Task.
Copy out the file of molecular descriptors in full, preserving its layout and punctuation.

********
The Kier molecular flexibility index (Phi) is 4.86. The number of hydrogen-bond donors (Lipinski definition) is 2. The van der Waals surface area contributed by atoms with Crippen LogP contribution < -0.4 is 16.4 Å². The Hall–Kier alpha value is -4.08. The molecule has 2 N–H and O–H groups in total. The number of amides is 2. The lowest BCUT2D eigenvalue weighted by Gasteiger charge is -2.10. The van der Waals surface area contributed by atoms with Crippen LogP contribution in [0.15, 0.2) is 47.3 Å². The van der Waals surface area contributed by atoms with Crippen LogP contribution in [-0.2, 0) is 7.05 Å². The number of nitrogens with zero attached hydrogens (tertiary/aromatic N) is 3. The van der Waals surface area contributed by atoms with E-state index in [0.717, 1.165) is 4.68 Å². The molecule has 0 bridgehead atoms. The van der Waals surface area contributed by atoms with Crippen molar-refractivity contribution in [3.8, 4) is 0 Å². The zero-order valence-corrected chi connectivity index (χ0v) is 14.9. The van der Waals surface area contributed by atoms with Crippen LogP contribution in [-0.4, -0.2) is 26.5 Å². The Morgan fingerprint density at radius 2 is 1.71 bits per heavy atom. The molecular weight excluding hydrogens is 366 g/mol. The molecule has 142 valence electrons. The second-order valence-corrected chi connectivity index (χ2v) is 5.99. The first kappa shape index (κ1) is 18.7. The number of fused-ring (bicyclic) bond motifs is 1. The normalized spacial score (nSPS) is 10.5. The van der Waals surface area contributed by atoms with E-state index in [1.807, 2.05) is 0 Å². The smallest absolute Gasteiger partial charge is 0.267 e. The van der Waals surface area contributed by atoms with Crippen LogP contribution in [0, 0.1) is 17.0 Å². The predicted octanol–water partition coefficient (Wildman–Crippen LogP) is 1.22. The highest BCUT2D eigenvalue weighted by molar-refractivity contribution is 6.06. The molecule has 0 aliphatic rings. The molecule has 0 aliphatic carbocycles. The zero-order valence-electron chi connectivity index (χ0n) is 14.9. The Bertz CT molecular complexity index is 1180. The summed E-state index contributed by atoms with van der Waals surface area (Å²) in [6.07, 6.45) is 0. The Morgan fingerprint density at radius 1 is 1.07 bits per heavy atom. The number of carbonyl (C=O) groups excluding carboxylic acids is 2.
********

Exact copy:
The Kier molecular flexibility index (Phi) is 4.86. The number of hydrogen-bond donors (Lipinski definition) is 2. The van der Waals surface area contributed by atoms with Crippen LogP contribution < -0.4 is 16.4 Å². The Hall–Kier alpha value is -4.08. The molecule has 2 N–H and O–H groups in total. The number of amides is 2. The lowest BCUT2D eigenvalue weighted by Gasteiger charge is -2.10. The van der Waals surface area contributed by atoms with Crippen LogP contribution in [0.15, 0.2) is 47.3 Å². The van der Waals surface area contributed by atoms with Crippen LogP contribution in [-0.2, 0) is 7.05 Å². The number of nitrogens with zero attached hydrogens (tertiary/aromatic N) is 3. The van der Waals surface area contributed by atoms with E-state index in [0.717, 1.165) is 4.68 Å². The molecule has 0 bridgehead atoms. The van der Waals surface area contributed by atoms with Crippen molar-refractivity contribution in [3.8, 4) is 0 Å². The zero-order valence-corrected chi connectivity index (χ0v) is 14.9. The van der Waals surface area contributed by atoms with Crippen LogP contribution in [-0.4, -0.2) is 26.5 Å². The Morgan fingerprint density at radius 2 is 1.71 bits per heavy atom. The molecular weight excluding hydrogens is 366 g/mol. The molecule has 142 valence electrons. The second-order valence-corrected chi connectivity index (χ2v) is 5.99. The first kappa shape index (κ1) is 18.7. The number of fused-ring (bicyclic) bond motifs is 1. The normalized spacial score (nSPS) is 10.5. The van der Waals surface area contributed by atoms with E-state index in [1.807, 2.05) is 0 Å². The smallest absolute Gasteiger partial charge is 0.267 e. The van der Waals surface area contributed by atoms with Crippen LogP contribution in [0, 0.1) is 17.0 Å². The predicted octanol–water partition coefficient (Wildman–Crippen LogP) is 1.22. The highest BCUT2D eigenvalue weighted by molar-refractivity contribution is 6.06. The molecule has 0 aliphatic rings. The molecule has 0 aliphatic carbocycles. The zero-order valence-electron chi connectivity index (χ0n) is 14.9. The Bertz CT molecular complexity index is 1180. The summed E-state index contributed by atoms with van der Waals surface area (Å²) in [6.07, 6.45) is 0. The Morgan fingerprint density at radius 1 is 1.07 bits per heavy atom. The number of carbonyl (C=O) groups excluding carboxylic acids is 2.